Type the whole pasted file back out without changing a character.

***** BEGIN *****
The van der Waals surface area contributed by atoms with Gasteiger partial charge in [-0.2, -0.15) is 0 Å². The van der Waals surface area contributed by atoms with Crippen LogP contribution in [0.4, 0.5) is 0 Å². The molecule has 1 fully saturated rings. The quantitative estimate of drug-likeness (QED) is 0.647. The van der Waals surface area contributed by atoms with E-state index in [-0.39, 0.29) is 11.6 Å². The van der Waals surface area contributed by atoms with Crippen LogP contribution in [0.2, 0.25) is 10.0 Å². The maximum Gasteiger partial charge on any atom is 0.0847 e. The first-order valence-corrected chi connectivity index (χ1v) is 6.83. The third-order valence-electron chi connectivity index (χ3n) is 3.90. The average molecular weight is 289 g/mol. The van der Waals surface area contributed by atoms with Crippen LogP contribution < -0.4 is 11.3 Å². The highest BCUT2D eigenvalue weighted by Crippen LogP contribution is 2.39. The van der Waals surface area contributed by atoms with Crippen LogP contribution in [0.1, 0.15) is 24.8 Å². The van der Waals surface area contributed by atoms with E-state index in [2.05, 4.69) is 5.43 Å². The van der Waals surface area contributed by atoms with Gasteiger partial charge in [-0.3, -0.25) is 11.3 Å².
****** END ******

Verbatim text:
The van der Waals surface area contributed by atoms with Gasteiger partial charge in [-0.2, -0.15) is 0 Å². The van der Waals surface area contributed by atoms with Crippen LogP contribution in [0.4, 0.5) is 0 Å². The molecule has 1 fully saturated rings. The quantitative estimate of drug-likeness (QED) is 0.647. The van der Waals surface area contributed by atoms with E-state index in [-0.39, 0.29) is 11.6 Å². The van der Waals surface area contributed by atoms with Crippen LogP contribution in [0.2, 0.25) is 10.0 Å². The maximum Gasteiger partial charge on any atom is 0.0847 e. The first-order valence-corrected chi connectivity index (χ1v) is 6.83. The third-order valence-electron chi connectivity index (χ3n) is 3.90. The average molecular weight is 289 g/mol. The van der Waals surface area contributed by atoms with Crippen LogP contribution < -0.4 is 11.3 Å². The highest BCUT2D eigenvalue weighted by Crippen LogP contribution is 2.39. The van der Waals surface area contributed by atoms with Crippen LogP contribution in [0.1, 0.15) is 24.8 Å². The van der Waals surface area contributed by atoms with E-state index in [2.05, 4.69) is 5.43 Å². The van der Waals surface area contributed by atoms with Gasteiger partial charge in [-0.3, -0.25) is 11.3 Å².